By Laman Ismayilova
Gobustan State Historical Reserve has re-opened its doors to visitors. The activity of the Gobustan State Historical and Artistic Reserve was resumed in accordance with the decision of the Operational Headquarters under the Cabinet of Ministers on easing the quarantine regime.
The reserve can be visited in groups of no more than 10 people, taking into account social distance and sanitary and epidemiological rules.
Settled since the 8th millennium BC, Gobustan State Historical Reserve is home to over 600,000 pethroglyphs.
These stone and iron-age figures carved thousands of years ago and now considered a UNESCO World Heritage Site.
Gobustan rock carvings were discovered in 1939 at the foot of the mountain Djingirdagh and on the top of Yazili Tepe.
Norwegian anthropologist Thor Heyerdahl (1914-2002) was fascinated by Gobustan rock art. He recognized local boats petroglyphs as the oldest known images of pirogue in the world.
These vessels, similar to the old Scandinavian ships, prompted him to make sensational hypothesis statement about the connection between Norwegians and Azerbaijanis.
Thor Heyerdahl concluded that the ancestors of the Scandinavians were the migrants from Azerbaijan.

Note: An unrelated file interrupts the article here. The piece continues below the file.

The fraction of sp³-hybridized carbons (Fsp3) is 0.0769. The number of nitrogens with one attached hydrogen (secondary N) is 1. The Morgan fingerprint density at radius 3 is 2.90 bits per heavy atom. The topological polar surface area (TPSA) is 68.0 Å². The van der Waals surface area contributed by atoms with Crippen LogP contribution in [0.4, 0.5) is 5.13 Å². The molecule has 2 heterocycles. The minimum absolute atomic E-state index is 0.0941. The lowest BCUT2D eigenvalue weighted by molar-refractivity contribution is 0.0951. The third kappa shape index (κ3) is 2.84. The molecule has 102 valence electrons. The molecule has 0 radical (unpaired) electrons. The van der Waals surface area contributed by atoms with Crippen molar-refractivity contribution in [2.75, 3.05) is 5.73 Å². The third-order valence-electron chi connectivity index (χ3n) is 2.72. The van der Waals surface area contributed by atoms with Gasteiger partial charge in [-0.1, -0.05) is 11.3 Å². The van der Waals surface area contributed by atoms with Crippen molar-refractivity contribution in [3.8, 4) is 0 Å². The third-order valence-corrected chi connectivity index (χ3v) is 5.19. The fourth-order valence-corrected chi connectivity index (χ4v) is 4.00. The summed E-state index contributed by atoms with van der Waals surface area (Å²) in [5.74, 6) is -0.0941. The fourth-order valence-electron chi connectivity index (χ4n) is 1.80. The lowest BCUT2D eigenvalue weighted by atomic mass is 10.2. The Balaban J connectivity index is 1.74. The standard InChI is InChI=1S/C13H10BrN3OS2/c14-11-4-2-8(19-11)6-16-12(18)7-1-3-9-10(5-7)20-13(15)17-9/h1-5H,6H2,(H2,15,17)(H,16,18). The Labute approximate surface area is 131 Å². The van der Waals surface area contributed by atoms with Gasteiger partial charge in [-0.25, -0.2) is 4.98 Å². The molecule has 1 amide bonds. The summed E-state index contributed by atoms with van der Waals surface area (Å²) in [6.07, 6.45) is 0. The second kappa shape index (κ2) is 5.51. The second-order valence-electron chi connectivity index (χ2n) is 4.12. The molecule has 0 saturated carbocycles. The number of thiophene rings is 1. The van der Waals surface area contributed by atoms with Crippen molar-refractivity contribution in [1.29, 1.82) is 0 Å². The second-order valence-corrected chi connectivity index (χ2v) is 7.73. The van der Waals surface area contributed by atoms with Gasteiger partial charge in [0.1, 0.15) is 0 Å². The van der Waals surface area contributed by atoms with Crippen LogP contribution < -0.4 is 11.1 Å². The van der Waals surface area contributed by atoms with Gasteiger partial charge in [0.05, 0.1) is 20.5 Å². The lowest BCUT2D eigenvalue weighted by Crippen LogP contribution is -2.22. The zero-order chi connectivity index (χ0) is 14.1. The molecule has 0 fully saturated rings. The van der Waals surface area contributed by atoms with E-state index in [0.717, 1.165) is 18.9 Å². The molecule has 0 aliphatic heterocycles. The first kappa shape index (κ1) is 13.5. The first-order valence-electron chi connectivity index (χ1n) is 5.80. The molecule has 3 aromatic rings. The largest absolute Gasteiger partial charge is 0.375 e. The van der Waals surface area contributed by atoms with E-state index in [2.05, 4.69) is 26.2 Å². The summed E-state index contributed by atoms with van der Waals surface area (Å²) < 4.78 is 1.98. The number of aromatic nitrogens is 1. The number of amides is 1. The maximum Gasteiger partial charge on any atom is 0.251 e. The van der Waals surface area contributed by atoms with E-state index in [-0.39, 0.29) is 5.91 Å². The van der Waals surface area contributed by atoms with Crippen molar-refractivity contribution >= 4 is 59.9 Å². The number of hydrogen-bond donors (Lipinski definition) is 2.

Most of the rock engravings depict primitive men, animals, battle-pieces, ritual dances, bullfights, boats with armed oarsmen, warriors with lances in their hands, camel caravans, pictures of sun and stars.
Apart from petroglyphs, there is also this musical gemstone known as Gaval Dash. It makes a tambourine-like sound when it is hit in different points.
Another interesting touristic spot is a stone slab with a Latin inscription dating to the first century. The stone lab was left here by the 12th Roman legion of the Emperor Domitian, which indicates that that legion had stayed there.
Now Gobustan is a real open-air museum, visited by thousands of people from all over the world.
Laman Ismayilova is AzerNews’ staff journalist, follow her on Twitter: @Lam_Ismayilova
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